Clang. Boom. Bang. The rickety elevator ride to The Roof Restaurant + Bar is an ominous sign. The cab rattles and jerks as startled owl-eyed passengers grab the railings for support before it finally lurches to a halt on the 15th floor. (This happened not just once, but three out of six times I made the trip up and down.)
To celebrate its 75th anniversary, the Fairmont Hotel Vancouver is undergoing a $12-million lobby makeover. The renovation, which will include the elevators’ mechanical operating system, is obviously long overdue. To compensate for the closing of Griffiths and 900 West Lounge on the ground floor, the hotel has reopened The Roof as a pop-up restaurant.
Until it shuttered in the late-eighties, this bar was the city’s swankiest hot spot for big-band music, dancing and cocktails. News of its return was greeted with cherished memories of the Dal Richards Orchestra and visions of Mad Men shenanigans. Finally, if only temporarily, Vancouver would have a place where adults could get all dolled up to go dining and dancing, old-school style.
Well, that was the thought. The reality is a lot less glamorous.
Even before the wonky elevator ride, The Roof felt shaky. I checked Open Table before making dinner reservations. There were plenty of tables available. But when I called, the hostess told me the room was fully booked that evening. I went back online and made a reservation, no problem. I called a second time to ask about the discrepancy. Again, I was told there were no reservations available. No one called to cancel the reservation I had made online so we went ahead. After the inauspicious elevator ride, we were greeted graciously and led to our table. The restaurant was half empty. Go figure.
If you’re just going to the bar, there is no need for reservations. And I do recommend you drop by for a drink. The original sunken bar lining one side of the room offers panoramic views of the city’s southern skyline. Gentlemanly bartenders shake classic cocktails (try a Hanky Panky or a frothy White Lady) and dole out Bits & Bites with long-handled ladles.
Stick to the Bits & Bites. Tempura morels, from the appetizer menu, were gummy (likely because the oil in which they were fried wasn’t hot enough). Beef carpaccio was wallpapered to the plate. We had to scrape it off to eat the shreds.
And definitely don’t bother with dinner. Aside from the view, the north-facing dining room has all the charm of a Chinese banquet restaurant. The overhead lights blaze brightly and the decor is a bland ocean of beige.
The live music (Thursday to Saturday) is a snore-inducing collection of soft jazz and easy-listening duos that would be better suited for the elevators. At least then you wouldn’t hear all that clanging.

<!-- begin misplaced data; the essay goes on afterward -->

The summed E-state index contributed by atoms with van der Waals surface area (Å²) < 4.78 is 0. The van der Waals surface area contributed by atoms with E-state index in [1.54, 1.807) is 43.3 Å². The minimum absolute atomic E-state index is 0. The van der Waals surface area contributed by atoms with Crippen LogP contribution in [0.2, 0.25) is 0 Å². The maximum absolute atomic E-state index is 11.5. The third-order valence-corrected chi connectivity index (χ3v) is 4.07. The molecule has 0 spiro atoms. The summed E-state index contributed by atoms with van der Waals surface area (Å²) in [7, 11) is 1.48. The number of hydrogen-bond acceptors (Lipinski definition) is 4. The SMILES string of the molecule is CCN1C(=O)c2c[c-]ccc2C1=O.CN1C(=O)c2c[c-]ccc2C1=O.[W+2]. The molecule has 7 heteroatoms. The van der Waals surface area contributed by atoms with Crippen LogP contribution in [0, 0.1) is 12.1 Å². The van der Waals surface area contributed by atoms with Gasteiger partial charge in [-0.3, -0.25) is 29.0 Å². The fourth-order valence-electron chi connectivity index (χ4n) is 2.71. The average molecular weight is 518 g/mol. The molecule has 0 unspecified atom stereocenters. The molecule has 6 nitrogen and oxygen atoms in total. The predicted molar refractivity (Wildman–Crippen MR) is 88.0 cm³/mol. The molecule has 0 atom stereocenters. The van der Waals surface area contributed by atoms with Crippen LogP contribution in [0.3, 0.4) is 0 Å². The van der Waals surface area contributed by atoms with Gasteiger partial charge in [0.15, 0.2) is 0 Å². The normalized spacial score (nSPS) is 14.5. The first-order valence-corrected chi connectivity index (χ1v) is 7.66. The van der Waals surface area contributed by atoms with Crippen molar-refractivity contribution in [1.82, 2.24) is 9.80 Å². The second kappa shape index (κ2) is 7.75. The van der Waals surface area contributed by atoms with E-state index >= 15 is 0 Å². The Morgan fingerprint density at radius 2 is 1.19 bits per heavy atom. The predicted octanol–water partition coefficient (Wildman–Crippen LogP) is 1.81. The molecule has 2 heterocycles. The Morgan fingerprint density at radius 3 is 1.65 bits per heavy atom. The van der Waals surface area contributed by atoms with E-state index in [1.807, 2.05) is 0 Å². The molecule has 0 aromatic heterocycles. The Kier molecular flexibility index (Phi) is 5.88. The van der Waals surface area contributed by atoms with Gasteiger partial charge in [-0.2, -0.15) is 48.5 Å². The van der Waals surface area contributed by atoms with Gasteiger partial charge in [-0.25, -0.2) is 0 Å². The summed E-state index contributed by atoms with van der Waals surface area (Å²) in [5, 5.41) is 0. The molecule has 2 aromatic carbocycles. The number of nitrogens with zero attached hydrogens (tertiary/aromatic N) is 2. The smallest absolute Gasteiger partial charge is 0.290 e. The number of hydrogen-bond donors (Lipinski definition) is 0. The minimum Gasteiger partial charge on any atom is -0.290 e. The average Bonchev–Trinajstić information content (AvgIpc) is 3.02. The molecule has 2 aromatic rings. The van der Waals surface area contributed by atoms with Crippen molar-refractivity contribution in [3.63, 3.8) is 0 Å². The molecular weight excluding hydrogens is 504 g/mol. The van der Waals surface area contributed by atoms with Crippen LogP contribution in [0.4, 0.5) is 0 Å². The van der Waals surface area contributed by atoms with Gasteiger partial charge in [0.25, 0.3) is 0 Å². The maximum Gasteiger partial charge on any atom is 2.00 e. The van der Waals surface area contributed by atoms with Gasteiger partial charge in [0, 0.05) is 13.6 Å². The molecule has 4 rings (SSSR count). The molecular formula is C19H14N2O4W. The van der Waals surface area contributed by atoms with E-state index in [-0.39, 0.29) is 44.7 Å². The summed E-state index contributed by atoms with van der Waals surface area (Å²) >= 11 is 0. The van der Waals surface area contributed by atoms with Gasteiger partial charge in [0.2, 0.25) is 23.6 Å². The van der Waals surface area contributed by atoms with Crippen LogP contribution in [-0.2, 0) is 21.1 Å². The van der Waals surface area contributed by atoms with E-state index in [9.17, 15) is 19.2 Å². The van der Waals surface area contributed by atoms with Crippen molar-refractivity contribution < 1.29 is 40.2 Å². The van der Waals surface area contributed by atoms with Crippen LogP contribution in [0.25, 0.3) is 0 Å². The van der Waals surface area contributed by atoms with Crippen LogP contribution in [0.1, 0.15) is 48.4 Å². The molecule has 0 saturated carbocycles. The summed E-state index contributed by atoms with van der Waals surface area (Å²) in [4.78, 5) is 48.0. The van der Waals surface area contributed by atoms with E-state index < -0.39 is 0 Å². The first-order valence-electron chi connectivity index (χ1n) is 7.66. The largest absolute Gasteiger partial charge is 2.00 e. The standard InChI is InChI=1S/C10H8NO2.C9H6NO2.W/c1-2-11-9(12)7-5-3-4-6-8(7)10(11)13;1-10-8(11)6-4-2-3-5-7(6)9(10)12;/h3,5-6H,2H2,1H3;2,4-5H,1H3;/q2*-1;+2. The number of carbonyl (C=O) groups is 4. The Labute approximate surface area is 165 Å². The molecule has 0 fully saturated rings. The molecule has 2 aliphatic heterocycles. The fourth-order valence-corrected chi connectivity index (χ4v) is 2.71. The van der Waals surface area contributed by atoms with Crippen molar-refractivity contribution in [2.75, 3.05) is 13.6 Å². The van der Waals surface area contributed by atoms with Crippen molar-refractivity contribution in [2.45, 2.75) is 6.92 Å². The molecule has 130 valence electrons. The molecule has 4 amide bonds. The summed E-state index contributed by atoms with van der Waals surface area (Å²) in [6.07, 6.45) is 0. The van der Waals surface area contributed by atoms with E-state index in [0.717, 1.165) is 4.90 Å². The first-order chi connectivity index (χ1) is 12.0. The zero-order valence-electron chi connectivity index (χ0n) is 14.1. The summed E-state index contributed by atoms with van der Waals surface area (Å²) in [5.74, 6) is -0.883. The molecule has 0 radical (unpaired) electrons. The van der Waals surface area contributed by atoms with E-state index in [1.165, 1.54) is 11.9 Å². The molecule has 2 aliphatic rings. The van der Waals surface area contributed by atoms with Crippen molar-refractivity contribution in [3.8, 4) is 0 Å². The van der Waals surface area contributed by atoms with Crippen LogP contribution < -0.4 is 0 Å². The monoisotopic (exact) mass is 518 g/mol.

There is no dance floor. General manager Michael Pye says this is because they needed every inch of space for tables to accommodate guests at breakfast, lunch and dinner. But this seems strange, given how far apart the tables are spaced. There’s a long empty row along the windows.
Chef Cameron Ballendine joined the hotel two years ago, coming from a globetrotting stint with the Fairmont group in China, Egypt, the United Arab Emirates and France. His temporary menu for The Roof is a nod to its storied past, offering such classics as French onion soup, Boston bibb wedge salad and grilled meats.
Lobster bisque, poured at the table over smoky potato hash, was rich and creamy with a fresh kick of tarragon. Caesar salad was pleasantly sharp, plentifully lashed with Parmesan and garnished with a whole white anchovy rolled over top. An impressive breadbasket included addictive buttery chili grissini.
But then we had to wait and wait and wait for our mains. Not as long as the couple at the next table, who left in a huff after being forgotten for almost an hour. But when the waitress finally arrived with my signature 12-ounce prime rib, it was a good six ounces of fat with cold mashed potatoes and a papery Yorkshire pudding that was dryly hollowed out.
A lean grilled pork chop was so overcooked and tough, it felt like we were chewing on a woollen sock. The chop was served with four sauces on the side that were all lacking in acidity. The sauces – from a sickly sweet demi-glace with the prime rib to the breakfast-style quince jam accompanying the morels – were bad across the board. The chef needs to replace his saucier immediately.
We couldn’t depart soon enough. On our way out, the waitress addressed me as “My Lady.” Seriously? What century is this? I was looking for a retro experience, but The Roof’s heyday is obviously long past. This temporary pop-up, open until November, is a bygone relic that misses the mark. What a sadly wasted opportunity.